Around ten minutes into When You Can’t Go Back, a documentary illustrating the struggles of a young Syrian student as he acclimates to life in Europe, there is a scene showing the protagonist, Obaida Hanteer, on a tram in Rome. The Colosseum and the city’s ancient walls pass by in the background during a voice-over of him reading from a letter to his family.
“Since the last time we saw each other a lot of things have changed in me,” he says. “Now I have cornetto and cappuccino for breakfast instead of tea, zaatar, and olives. I look forward to eating pasta and pizza, as I used to look forward to yabrak, kibbeh and shish barak when I was with you. Now I express my surprise by saying ‘Mamma mia!’ instead of ‘Ya yoom.’”
The contrast of cultural touchstones elicited laughs when the film was screened recently to Italian audiences. But to the documentary’s director, Leonardo Cinieri Lombroso, the scene represents a turning point.
“Getting used to the food, the expressions, it’s an important part of getting used to a new place,” Cinieri Lombroso said. “When Obaida recognized that change in himself, it meant he was settled in and really living in Italy.”
Learning a New Culture
The film starts several months before, with Hanteer’s arrival in Rome. He was forced to flee the violence in his home country in order to continue his studies, after he was accepted into a special program at Rome’s La Sapienza University. When he first arrived in the Italian capital he marveled at how similar Europeans were to Syrians: “They walk like us, they laugh like us, they have the same faces and the same expressions,” he said. “Why did I always think people in Europe were from outer space?”
The documentary, whose title in Italian is Quando non Puoi Tornare Indietro, goes light in discussing Hanteer’s academic struggles and focuses more on his cultural integration and his longing to be with his family. In the end, it offers a rare view of a Middle Eastern migrant’s success in a Western country. (See a related article, “A Journalist’s View of Europe’s Refugee Crisis.”)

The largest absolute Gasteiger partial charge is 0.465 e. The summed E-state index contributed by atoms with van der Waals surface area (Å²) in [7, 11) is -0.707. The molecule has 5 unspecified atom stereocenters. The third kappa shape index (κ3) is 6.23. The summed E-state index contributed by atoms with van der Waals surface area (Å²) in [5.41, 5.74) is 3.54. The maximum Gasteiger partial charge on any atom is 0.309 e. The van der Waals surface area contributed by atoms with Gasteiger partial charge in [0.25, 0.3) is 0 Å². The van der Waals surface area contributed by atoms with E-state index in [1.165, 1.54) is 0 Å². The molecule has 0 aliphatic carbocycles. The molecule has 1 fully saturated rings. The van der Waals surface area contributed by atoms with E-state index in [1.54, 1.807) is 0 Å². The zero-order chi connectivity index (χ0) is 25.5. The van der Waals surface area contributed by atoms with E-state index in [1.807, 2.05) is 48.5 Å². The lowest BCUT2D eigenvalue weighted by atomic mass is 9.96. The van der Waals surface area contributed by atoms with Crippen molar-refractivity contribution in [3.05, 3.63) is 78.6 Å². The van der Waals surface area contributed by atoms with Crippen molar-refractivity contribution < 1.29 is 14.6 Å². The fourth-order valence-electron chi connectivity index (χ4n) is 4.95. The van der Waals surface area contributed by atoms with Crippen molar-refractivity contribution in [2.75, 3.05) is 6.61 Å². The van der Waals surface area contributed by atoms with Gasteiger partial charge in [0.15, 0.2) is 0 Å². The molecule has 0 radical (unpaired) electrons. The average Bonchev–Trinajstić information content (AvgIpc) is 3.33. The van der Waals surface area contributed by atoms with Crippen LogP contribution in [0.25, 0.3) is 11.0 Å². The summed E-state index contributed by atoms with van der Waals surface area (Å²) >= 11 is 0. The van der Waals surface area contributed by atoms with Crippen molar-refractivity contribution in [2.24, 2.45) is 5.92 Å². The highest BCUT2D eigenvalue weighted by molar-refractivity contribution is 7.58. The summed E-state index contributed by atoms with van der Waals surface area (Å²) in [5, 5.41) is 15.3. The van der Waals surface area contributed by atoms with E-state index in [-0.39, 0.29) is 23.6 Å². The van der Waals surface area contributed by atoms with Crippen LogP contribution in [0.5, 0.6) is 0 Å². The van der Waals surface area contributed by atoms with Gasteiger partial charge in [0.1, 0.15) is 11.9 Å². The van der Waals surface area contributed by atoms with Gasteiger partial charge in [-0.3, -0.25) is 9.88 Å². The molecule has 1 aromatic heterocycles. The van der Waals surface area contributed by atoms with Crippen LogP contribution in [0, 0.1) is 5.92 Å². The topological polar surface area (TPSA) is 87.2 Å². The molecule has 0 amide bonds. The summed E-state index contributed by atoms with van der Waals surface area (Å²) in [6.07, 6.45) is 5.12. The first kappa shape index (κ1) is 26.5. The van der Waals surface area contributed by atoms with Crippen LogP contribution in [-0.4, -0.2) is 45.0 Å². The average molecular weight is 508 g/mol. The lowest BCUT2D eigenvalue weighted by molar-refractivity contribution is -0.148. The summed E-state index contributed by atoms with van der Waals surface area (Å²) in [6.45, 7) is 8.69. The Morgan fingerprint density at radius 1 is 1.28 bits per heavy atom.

Over time, Hanteer in many ways becomes one of the people he once viewed as alien. He learns Italian, finishes his master’s degree in computer science, and even participates in the Italian version of The Voice, a popular television talent program. (He makes it through two rounds, singing songs in Arabic.) Just as importantly, he creates meaningful relationships: In an interview, he said that Cinieri Lombroso and Dina Madi, who has a supporting role in the film and was in charge of the production’s musical elements, remain two of his closest friends.
Hanteer also manages to help some Italians understand Syria better, whether in small ways, such as pointing out a Syrian lira banknote posted on the wall of a coffee bar, to more substantial ways, such as enlightening Italian classmates about what life was like in Syria, with bombs exploding nearby, fearing for his life, living without electricity, watching his nephew grow up via Skype.
But at the same time, the film is melancholic. Also seeking to escape the warfare in Syria, Hanteer’s family moved to Turkey, but he was denied a visa to visit them there (he cried when telling them the news). That meant Cinieri Lombroso traveled to Turkey alone to film what was supposed to be a reunion scene. While in Rome, Hanteer laments that he can speak Arabic only with Madi, who is Jordanian.
The story ends with Hanteer moving to Denmark, where he finds more Syrians and works to complete his doctoral studies. For the second time, he left his home for a new country, personifying Italy’s role as a place where many migrants fleeing warfare and poverty land but few stay long enough to put down roots.
“I miss Italy, I owe what I am now to Italy and the opportunity it gave me,” Hanteer said in a telephone interview. “But I also knew I had to move on in order to grow.”
Eight years after he left home, Hanteer, now 30, was finally able to reunite with his family in Turkey, though that happened after the film was completed.
Cinieri Lombroso funded the bulk of the production costs from his own pocket and a crowdfunding campaign. He also received support from the Mediterranean Universities Union and the Patamu intellectual property registry.
The film has screened a few times in Italy at a time when the country is going through an intense national debate about migration. A strict anti-migrant government collapsed in August, replaced by a new government promising to be more in line with European Union policies. But opinion polls still show a country split on its views toward migration from Africa and the Middle East. (See a related article, “Germany Struggles to Integrate 1 Million Refugees.”)
Cinieri Lombroso, who specializes in documentaries involving the intersection of multiple cultures, said the film will soon appear in a handful of documentary festivals. After that, he plans to look for a home on an Italian television network, and perhaps at least one non-Italian network.